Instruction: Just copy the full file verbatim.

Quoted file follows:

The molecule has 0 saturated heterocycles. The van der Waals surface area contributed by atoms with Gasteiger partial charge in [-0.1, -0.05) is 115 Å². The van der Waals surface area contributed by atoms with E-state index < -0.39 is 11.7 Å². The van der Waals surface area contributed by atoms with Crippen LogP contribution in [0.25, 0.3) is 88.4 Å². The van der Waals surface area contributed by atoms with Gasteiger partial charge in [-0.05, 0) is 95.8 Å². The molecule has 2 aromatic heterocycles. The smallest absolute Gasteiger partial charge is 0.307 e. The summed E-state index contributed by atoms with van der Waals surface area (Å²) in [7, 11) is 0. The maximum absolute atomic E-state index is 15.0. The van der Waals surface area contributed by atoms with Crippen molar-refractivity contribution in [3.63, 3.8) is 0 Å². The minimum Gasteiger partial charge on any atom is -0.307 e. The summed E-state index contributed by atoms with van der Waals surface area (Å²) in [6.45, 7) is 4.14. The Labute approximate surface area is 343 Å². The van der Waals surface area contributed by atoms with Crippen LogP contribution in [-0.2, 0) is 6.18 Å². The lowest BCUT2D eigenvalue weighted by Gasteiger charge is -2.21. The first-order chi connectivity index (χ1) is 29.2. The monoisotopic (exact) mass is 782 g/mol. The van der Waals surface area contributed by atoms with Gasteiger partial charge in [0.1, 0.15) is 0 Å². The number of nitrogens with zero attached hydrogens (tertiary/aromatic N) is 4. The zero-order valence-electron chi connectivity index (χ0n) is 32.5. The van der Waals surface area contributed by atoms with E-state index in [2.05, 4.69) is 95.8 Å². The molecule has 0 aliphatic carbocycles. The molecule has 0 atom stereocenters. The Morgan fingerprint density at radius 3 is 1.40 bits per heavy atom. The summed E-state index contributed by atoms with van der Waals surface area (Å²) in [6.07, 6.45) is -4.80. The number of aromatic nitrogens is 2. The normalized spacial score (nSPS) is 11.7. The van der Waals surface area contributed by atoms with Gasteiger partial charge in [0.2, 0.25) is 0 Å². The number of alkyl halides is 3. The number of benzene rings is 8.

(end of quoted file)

The molecule has 0 saturated heterocycles. The van der Waals surface area contributed by atoms with Gasteiger partial charge in [-0.1, -0.05) is 115 Å². The van der Waals surface area contributed by atoms with E-state index < -0.39 is 11.7 Å². The van der Waals surface area contributed by atoms with Crippen LogP contribution in [0.25, 0.3) is 88.4 Å². The van der Waals surface area contributed by atoms with Gasteiger partial charge in [-0.05, 0) is 95.8 Å². The molecule has 2 aromatic heterocycles. The smallest absolute Gasteiger partial charge is 0.307 e. The summed E-state index contributed by atoms with van der Waals surface area (Å²) in [7, 11) is 0. The maximum absolute atomic E-state index is 15.0. The van der Waals surface area contributed by atoms with Crippen molar-refractivity contribution in [3.63, 3.8) is 0 Å². The minimum Gasteiger partial charge on any atom is -0.307 e. The summed E-state index contributed by atoms with van der Waals surface area (Å²) in [6.45, 7) is 4.14. The Labute approximate surface area is 343 Å². The van der Waals surface area contributed by atoms with Crippen LogP contribution in [-0.2, 0) is 6.18 Å². The lowest BCUT2D eigenvalue weighted by Gasteiger charge is -2.21. The first-order chi connectivity index (χ1) is 29.2. The monoisotopic (exact) mass is 782 g/mol. The van der Waals surface area contributed by atoms with Gasteiger partial charge in [0.1, 0.15) is 0 Å². The number of nitrogens with zero attached hydrogens (tertiary/aromatic N) is 4. The zero-order valence-electron chi connectivity index (χ0n) is 32.5. The van der Waals surface area contributed by atoms with E-state index in [2.05, 4.69) is 95.8 Å². The molecule has 0 aliphatic carbocycles. The molecule has 0 atom stereocenters. The Morgan fingerprint density at radius 3 is 1.40 bits per heavy atom. The summed E-state index contributed by atoms with van der Waals surface area (Å²) in [6.07, 6.45) is -4.80. The number of aromatic nitrogens is 2. The normalized spacial score (nSPS) is 11.7. The van der Waals surface area contributed by atoms with Gasteiger partial charge in [0.2, 0.25) is 0 Å². The number of alkyl halides is 3. The number of benzene rings is 8.